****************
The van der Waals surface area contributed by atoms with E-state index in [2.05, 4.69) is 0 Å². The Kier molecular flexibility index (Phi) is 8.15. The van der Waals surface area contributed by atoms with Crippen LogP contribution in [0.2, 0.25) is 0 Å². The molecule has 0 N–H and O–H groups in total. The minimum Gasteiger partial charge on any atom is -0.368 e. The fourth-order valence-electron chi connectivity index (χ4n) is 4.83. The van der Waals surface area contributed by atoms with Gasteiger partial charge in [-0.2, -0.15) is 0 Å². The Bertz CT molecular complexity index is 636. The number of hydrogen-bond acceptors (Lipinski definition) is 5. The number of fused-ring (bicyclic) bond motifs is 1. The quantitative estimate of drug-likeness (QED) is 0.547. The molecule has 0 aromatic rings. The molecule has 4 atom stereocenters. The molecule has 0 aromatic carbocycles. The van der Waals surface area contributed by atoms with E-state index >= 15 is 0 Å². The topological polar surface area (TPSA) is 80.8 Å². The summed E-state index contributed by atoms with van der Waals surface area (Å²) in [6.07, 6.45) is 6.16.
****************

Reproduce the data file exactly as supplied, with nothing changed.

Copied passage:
The van der Waals surface area contributed by atoms with E-state index in [2.05, 4.69) is 0 Å². The Kier molecular flexibility index (Phi) is 8.15. The van der Waals surface area contributed by atoms with Crippen LogP contribution in [0.2, 0.25) is 0 Å². The molecule has 0 N–H and O–H groups in total. The minimum Gasteiger partial charge on any atom is -0.368 e. The fourth-order valence-electron chi connectivity index (χ4n) is 4.83. The van der Waals surface area contributed by atoms with Gasteiger partial charge in [-0.2, -0.15) is 0 Å². The Bertz CT molecular complexity index is 636. The number of hydrogen-bond acceptors (Lipinski definition) is 5. The number of fused-ring (bicyclic) bond motifs is 1. The quantitative estimate of drug-likeness (QED) is 0.547. The molecule has 0 aromatic rings. The molecule has 4 atom stereocenters. The molecule has 0 aromatic carbocycles. The van der Waals surface area contributed by atoms with E-state index >= 15 is 0 Å². The topological polar surface area (TPSA) is 80.8 Å². The summed E-state index contributed by atoms with van der Waals surface area (Å²) in [6.07, 6.45) is 6.16.